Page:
Ailing Ad Industry Has High Hopes at Cannes

The past few years have been difficult for the advertising industry. The struggling economy has taken its toll on profits and added thousands to the ranks of the unemployed.

To add insult to industry, the industry has taken a second beating as it has struggled to reshape itself in the wake of the increasing importance of the Internet, social and mobile media. In fact, the theme of meetings of the regional and councils and the national board of the American Association of Advertising Agencies (4As) held across the country over the past few weeks was "How Can We Accelerate Success in a Recovery Market?"

This week, the worldwide industry gathers on the French Riviera for the Cannes Lions International Advertising Festival. For more than 50 years, advertising executives, marketers and ad agency creative types have gathered for a week of workshops, seminars and networking the highlight of which is the conferring of Lion statuettes for the best international advertising work. This year, the festival is anticipating 8,000 participants, up 2,000 from last year and generally a more optimistic group as the worldwide economy seems to be improving.

The festival is the preeminent global festival and award competition for the advertising industry. Hundreds of agencies submit more than 24,000 entries, up 7 percent from last year. This year, judging by the workshops and speakers, the focus will be on mobile media, social networks and engagement strategies. Strong contenders for major awards include Pepsi for its Pepsi Refresh project, Gatorade's Replay and the Old Spice campaign.

The festival is a great microcosm of the industry itself. Agency networks jockey for position by submitting hundreds of award entries hoping for bragging rights for winning the most or the most prestigious awards. Top industry executives and creatives work tirelessly to be invited to be on panels or asked to speak or judge the awards. In past years the atmosphere has resembled Mardi Gras in New Orleans with some of the parties and reveling that go into the wee hours of the morning.

Advertisers Will Focus on Increasing Importance of Social Media

The expectation is for two major differences this year. One is the growing confidence about the end of the recession and the beginning of increased spending in advertising and marketing. Secondly, the topics of the speeches and workshops and the attention given to the new media seems to signify that the advertising industry is fully embracing mobile, social networks and engagement as being center to the future growth and stability of the advertising industry.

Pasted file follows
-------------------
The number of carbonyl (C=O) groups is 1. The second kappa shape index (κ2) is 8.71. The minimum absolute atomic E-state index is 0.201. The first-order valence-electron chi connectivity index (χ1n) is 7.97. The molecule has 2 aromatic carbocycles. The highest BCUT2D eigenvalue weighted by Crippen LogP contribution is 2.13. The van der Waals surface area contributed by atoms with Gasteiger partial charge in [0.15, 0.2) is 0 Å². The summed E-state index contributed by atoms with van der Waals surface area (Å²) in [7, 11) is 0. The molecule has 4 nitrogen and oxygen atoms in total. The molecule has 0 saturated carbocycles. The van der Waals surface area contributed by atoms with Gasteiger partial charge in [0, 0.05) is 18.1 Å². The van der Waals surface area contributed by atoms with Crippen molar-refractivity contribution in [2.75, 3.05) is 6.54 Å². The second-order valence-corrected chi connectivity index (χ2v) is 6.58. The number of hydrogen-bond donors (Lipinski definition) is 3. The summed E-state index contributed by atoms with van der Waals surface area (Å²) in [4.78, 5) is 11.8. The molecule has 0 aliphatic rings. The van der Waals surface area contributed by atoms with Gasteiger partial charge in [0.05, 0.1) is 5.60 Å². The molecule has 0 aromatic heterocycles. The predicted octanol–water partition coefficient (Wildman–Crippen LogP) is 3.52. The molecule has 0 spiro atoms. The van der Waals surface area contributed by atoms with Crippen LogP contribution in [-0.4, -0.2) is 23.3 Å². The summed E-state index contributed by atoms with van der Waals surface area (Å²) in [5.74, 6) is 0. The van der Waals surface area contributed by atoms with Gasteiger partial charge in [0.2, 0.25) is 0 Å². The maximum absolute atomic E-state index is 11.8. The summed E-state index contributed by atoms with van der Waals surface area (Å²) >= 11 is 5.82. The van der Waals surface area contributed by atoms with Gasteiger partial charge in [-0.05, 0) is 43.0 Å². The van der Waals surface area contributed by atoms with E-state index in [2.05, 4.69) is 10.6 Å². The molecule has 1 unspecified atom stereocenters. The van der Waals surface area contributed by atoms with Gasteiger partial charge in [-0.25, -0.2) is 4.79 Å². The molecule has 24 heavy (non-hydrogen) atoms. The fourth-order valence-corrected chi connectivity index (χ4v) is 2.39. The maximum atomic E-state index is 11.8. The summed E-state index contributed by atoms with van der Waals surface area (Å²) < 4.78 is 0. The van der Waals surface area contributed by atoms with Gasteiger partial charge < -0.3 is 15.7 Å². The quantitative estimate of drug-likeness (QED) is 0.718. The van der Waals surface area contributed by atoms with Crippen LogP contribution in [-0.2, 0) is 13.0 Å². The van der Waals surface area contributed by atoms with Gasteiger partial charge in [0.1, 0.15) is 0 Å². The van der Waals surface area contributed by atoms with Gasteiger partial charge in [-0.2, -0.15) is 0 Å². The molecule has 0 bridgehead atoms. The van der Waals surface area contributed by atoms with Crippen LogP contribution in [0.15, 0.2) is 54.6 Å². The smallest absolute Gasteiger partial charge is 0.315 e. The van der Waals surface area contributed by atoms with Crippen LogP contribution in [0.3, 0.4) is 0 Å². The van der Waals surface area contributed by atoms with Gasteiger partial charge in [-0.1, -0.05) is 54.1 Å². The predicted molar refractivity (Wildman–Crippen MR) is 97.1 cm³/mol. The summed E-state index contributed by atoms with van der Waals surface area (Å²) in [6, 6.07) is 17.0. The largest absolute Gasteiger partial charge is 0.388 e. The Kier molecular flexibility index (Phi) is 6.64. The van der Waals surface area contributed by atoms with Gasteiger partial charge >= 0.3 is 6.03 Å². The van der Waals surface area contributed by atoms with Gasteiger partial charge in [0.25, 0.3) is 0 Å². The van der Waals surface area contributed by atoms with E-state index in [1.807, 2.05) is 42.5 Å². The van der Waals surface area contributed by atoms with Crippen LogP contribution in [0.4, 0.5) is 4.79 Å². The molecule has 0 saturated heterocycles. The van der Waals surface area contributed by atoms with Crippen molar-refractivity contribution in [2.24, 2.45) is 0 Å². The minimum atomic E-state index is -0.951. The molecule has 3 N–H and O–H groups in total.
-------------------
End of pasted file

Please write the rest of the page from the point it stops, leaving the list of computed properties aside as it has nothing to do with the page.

Chicago-based advertising agency Leo Burnett has drawn attention with its social media idea. David Perez, a creative recruiter for the company, will be engaged in a social experiment. He has launched a Twitter sight called David on Demand. While he is there his followers can Tweet giving him commands to do things and he has promised to do everything in his power to comply. While this may be a stunt it is symbolic of how the industry is attempting to embrace social media. The best social media ideas still require the rigor of a solid marketing strategy but the first step is to understand the mechanics of how to employ them.

Last year, when it seemed as though the world was tipping on its axis with the faltering economy and global terrorism threats capturing front page news; the advertising industry was focusing on sustainability and corporate responsibility. Now, despite the Gulf oil spill crisis and lingering worldwide threats to a stabile global economy, the industry seems to be trying to will itself out of the recession into a new era of prosperity. As I sit writing this and looking on the shelf at my Gold Lion I'm sort of hoping all that collective willing works.

Like the music industry, the ad industry must figure out a way to truly integrate the rise of digital and to harness and organize all of the new ways marketers can reach and engage consumers. Optimists see the opportunities as endless; pessimists view the end of the traditional advertising agency structure. In the 80's, in addition to being a conference, the Cannes Festival was an exercise in excess with lavish parties lasting well into the morning with free-flowing liquor and legendary debauchery. This year's participants would settle for a clearer view of a brighter future.